In this drawing by Frans Floris, we see the Maenads attacking Pentheus. This is an episode from ‘The Bacchae’, a mythological story by Euripides. The artist probably copied this scene from a sarcophagus. The large figure on the left of the sketch is the mother goddess Cybele, whom he drew after a dilapidated sculpture. It is likely that Floris made this sketch during his stay in Rome (1540–1547) basing it on Antique sculpture. During his stay there, he filled many sketchbooks with drawings, a few of which have survived and which are mainly known from copies.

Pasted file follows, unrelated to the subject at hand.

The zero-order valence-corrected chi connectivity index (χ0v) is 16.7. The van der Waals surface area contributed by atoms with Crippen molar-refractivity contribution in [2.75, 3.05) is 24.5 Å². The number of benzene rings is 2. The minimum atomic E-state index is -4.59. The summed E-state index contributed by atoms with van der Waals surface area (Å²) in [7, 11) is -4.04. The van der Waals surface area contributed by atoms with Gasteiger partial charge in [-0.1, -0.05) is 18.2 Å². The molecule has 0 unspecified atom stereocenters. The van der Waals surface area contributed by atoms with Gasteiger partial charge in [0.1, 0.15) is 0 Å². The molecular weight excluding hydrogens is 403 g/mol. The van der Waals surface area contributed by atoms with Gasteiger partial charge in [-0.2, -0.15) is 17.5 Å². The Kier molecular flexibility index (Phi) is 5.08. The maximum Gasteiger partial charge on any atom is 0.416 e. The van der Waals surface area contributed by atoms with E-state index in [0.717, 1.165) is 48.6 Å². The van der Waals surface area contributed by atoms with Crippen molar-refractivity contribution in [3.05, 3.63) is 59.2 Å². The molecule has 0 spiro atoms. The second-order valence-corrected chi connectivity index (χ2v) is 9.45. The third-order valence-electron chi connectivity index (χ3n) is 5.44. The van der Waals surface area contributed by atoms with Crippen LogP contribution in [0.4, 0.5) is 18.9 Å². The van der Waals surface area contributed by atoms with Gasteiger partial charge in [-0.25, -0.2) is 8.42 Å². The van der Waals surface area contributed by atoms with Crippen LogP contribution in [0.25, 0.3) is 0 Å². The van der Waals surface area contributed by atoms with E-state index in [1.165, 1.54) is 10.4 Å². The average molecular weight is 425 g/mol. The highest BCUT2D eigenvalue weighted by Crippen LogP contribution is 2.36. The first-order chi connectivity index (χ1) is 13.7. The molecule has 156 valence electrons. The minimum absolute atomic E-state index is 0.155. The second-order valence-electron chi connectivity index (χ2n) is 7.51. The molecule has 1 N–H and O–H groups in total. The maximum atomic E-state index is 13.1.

Floris has a distinctive drawing style that is easily recognized in this drawing, with studies after Antique sculpture. He makes extensive use of parallel hatching. He uses these hatchings in combination with washed ink to create light–dark contrasts, such as shadows in draperies or a dark background. Other typical features include elongated bodies, and small heads with sharp noses and hollow eyes. We can see this in the fighting Maenads in the bottom right of the image.